When you’re thinking of adding a laundry room to your property, there are other things to consider beyond startup and operating costs. If you’re still wondering exactly what you’re getting into, ask yourself the six questions below, which will help guide your decision-making.
How Many Washers and Dryers Do You Need?
Some properties can get by with one washer and dryer. But depending on the size of your building and the types of tenants living there, you may need additional appliances to make the facility available and accessible.
The Multi-Housing Laundry Association’s Laundry Guide gives estimates for how many appliances you’ll need based on the number of units in your building and the demographics of your tenants. For example, one washer and dryer will serve every eight to 12 units inhabited by families or 10 to 15 units inhabited by young working adults.
It may make sense to start with one of each and leave room to add a second washer and dryer. But if you add more laundry equipment later, it could impact your infrastructure costs, as we discussed in our last post, because you’ll have to install more plumbing and vents and make additional electrical upgrades.
Should You Rent Instead of Buying Appliances?
Many property owners buy laundry appliances, but some rent or lease equipment from commercial suppliers. Rates vary widely, but it’s easy to pick up the phone and get estimates from nearby suppliers.
Many suppliers offer service contracts, under which they handle maintenance, repairs, and coin collection for you. Which is right for you? It depends on how much supervision you want to take on yourself.
Would eliminating most of the usual hassles justify the cost? Would you like to keep your expenses predictable? Or are you willing to save the money you’d spend on a contract and call on a handyman for regular maintenance and repairs when necessary?
What Should You Charge Per Load?
Operational costs aren’t the only factor. You’ll also have to account for tenants’ alternatives to your on-site laundry room.
For example, are there coin-operated laundromats within walking distance? Find the most expensive place in the neighborhood, as well as the least expensive. What does each charge per load? When you visit each one, preferably at different hours, how busy are they?
An on-site laundry room is much more convenient than a laundromat, but local laundromats’ availability, proximity, and their price points can diminish that advantage. What you charge per load not only should include your costs but also should help pay for your equipment outlays and represent a small premium over what the neighborhood laundromats charge.
How Do You Charge Tenants?
Some managers use coin laundry machines, while others charge a monthly amount for unlimited access. The latter choice may be simpler, but beware—some tenants might take advantage by inviting friends or family over to use your washer and dryer. If you think that’s likely or would rather not experiment, coin-operated appliances are your best option.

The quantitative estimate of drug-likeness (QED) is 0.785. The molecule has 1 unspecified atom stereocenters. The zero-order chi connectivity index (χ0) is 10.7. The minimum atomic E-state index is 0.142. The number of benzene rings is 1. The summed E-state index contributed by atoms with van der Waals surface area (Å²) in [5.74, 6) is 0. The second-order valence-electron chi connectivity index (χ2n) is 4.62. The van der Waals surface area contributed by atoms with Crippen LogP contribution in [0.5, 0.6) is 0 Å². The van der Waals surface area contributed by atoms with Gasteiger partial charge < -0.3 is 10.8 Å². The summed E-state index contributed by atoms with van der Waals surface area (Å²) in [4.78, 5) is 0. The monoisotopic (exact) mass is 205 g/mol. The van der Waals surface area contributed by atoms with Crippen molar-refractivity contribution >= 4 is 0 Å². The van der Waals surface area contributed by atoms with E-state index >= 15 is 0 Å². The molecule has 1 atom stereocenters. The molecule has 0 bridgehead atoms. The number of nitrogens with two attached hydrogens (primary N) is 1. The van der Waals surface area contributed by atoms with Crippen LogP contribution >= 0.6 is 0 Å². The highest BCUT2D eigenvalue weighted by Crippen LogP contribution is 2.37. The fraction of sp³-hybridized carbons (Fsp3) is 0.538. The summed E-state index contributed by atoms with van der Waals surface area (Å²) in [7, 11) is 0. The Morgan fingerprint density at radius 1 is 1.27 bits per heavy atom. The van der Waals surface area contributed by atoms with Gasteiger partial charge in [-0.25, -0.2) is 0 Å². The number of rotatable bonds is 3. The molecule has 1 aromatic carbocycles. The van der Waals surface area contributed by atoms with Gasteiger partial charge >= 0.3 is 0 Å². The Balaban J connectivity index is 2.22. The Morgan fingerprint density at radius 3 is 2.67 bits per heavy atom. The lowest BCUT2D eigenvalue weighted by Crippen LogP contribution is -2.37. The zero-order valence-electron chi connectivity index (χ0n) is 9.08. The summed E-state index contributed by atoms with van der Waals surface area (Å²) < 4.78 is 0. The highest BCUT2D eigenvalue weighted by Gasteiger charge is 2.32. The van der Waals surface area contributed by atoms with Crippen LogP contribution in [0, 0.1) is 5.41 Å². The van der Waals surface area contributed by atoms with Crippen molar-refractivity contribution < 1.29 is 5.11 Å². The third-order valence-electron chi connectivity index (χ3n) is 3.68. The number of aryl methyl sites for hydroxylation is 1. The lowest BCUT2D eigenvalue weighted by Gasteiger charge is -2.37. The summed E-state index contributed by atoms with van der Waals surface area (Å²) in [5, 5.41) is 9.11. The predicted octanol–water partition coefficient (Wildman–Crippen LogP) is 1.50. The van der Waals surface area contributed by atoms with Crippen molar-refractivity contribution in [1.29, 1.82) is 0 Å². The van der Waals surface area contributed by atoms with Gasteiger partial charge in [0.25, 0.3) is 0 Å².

An even more convenient payment method that laundromats and some property managers have turned to are laundry card systems. These systems mean tenants no longer have to embark on a search mission when they’re out of quarters.
In an article in The Daily Herald (Chicago), Brian Wallace, president and CEO of the Coin Laundry Association, said that about 15% of the 29,000 laundromats in the U.S. now use systems that accept pre-paid laundry cards or credit cards and debit cards as alternatives to coin-operated systems. Additionally, Cindi Schiefler, vice president of sales at Automatic Coin Laundry of Waltham, Massachusetts, notes that cashless systems are great for security because there is no money on-site to steal.
Today the prices for laundry card systems can run in the tens of thousands of dollars, though, so they’re mostly a great option for larger buildings and communities.
What Will Your Laundry Rules Be?
When will you allow tenants to use the laundry room? Only on certain days or at certain hours of the day, for example, before 9 p.m.? You’ll need to consider the needs of tenants throughout the building and the impact on units adjacent to the laundry facility due to the noise of the appliances and the comings and goings of residents.
Also, it’s possible that tenants may overuse the facility, forget to unload laundry, or otherwise limit access for other residents. Posting clear laundry room rules (crib them from local laundromats) can minimize conflict.
What Will It Take to Maintain It?
Apart from regular repair and maintenance (like cleaning out the dryer vent), remember to keep your laundry facilities clean and attractive. If your equipment is dirty or not running properly, or the room is cluttered or dingy, tenants will abandon it for off-site facilities—and you can say goodbye to that new revenue stream you were banking on.Read more on Maintenance & Improvements
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